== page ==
On one of my many trips to the main branch downtown (where they had the best selection), I picked up a Hugh Grant rom-com called “About a boy”. I’ve always loved Hugh Grant in pretty much everything he’s done, despite the fact that there’s some truth to the critique that he’s always playing the same character with only slight variations. However, his role of Will in “About a boy” seemed to me then (and still does) the role Hugh Grant was born to play and the film was so much more than your normal rom-com fare. I remember sitting afterwards while the credits rolled and absently humming along with the music, not really knowing what hit me, and I noticed that it was based on a book by Nick Hornby. The name seemed vaguely familiar so I crossed the living room to my desktop computer, booted it up, and did a Google search. The connection was made, I ordered the Nick Hornby book from the library, finished it, and ordered another and another, until I had gotten through everything he had thus far written. Hornby has since become one of my favourite authors to read (though for some reason, I still can never remember his name).

The film “About a boy” (properly) introduced me to Nick Hornby but it also introduced me to English singer/songwriter, Damon Gough (aka Badly Drawn Boy). On the back of his wildly successful debut released two years beforehand*, the filmmakers asked Gough to score the film and his soundtrack is a mix soundbite-like jingles and fully-formed songs, all with the same laidback groove and hipster cool feel. “Something to talk about” is one of these latter and the second proper single released from the album. It’s got the strut and flow and attitude of the film’s main character. Indeed, you could easily imagine Gough walking down the street behind Will, performing this as his personal theme music, all decked out in knitted hat, shaggy hair, beard, and sunglasses. Subtle and hip and effortless. That is all.

For the rest of the Best tunes of 2002 list, click here.

*I spoke a bit about that debut when “Once around the block”, one of its singles, appeared on my Best tunes of 2000 list.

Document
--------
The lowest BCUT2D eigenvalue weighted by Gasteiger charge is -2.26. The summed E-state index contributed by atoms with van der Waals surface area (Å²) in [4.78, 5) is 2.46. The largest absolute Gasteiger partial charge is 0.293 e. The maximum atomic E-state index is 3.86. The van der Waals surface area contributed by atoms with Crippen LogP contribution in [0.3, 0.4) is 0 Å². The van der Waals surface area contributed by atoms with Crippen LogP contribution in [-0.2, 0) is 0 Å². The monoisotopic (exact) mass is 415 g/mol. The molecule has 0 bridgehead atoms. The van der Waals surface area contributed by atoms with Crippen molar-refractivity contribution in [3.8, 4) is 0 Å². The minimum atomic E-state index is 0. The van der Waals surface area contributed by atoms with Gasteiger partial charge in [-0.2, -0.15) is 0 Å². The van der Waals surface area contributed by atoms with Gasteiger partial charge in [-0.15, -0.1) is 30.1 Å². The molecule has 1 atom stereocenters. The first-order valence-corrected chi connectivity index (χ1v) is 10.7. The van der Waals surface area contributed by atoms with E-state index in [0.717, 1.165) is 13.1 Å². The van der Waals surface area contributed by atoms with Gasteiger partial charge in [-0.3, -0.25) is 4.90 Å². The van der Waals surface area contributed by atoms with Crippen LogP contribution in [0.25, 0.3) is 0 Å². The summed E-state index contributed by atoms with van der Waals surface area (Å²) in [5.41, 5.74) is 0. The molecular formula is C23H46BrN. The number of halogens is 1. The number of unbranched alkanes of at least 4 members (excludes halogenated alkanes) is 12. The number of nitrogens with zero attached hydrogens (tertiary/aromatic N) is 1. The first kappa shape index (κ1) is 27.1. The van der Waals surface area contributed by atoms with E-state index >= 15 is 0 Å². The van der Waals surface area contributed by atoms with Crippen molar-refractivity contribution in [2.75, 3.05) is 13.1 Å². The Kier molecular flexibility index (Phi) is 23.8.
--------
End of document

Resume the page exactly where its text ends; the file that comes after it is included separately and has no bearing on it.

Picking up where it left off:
100 best covers: #72 Cat Power “Stuck inside of Mobile with the Memphis blues again”

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Just over a couple of years ago, I participated in a collaborative blog posting extravaganza, for which a number of bloggers around the world all posted words on the same day on Bob Dylan, a theme decided upon in advance. It was a fun exercise, albeit somewhat outside of this particular blog’s normally scheduled programming, and it was interesting to see how all these different writer’s chose to treat the chosen theme. In my case, I opted to write about the 2007 film “I’m not there”, an unorthodox biopic on the iconic singer/songwriter that chose to portray him using four different actors and telling bits about his life using multiple story lines. Of course, given my blog’s music bent, I spoke at length about the soundtrack as well, which is a super long (perhaps too long) double LP made up of covers, rather than the originals, by various artists across the musical spectrum. And perhaps both of these, the film and soundtrack, were as contrarian and confounding as Bob Dylan can be himself.

One of the three tracks I pointed out as amongst my favourites on the soundtrack was this cover by Cat Power of “Stuck inside of Mobile with the Memphis blues again”. Though to be honest, it’s definitely less about the artist performing it than it is the song itself. I know next to nothing about the American singer/songwriter but she definitely stands up to the gauntlet laid down by Dylan on this track. Hers is just shy of the seven and half minute mark of Dylan’s original but her honey smooth vocals keep the energy and the feel true to the original. Both versions bounce and jive along and bring a smile to my face every time. I actually fell in love with Dylan’s original just shy a decade earlier when I heard it on another soundtrack, the one for the very excellent screen adaptation of the Hunter S. Thompson classic, “Fear and loathing in Las Vegas”.

It’s just one of those songs that could go on for ever as far as I’m concerned, even if either singer just devolved into gibberish. And well, I can’t actually decide which version I like better on this one. Thoughts?

Cover:

The original:

For the rest of the 100 best covers list, click here.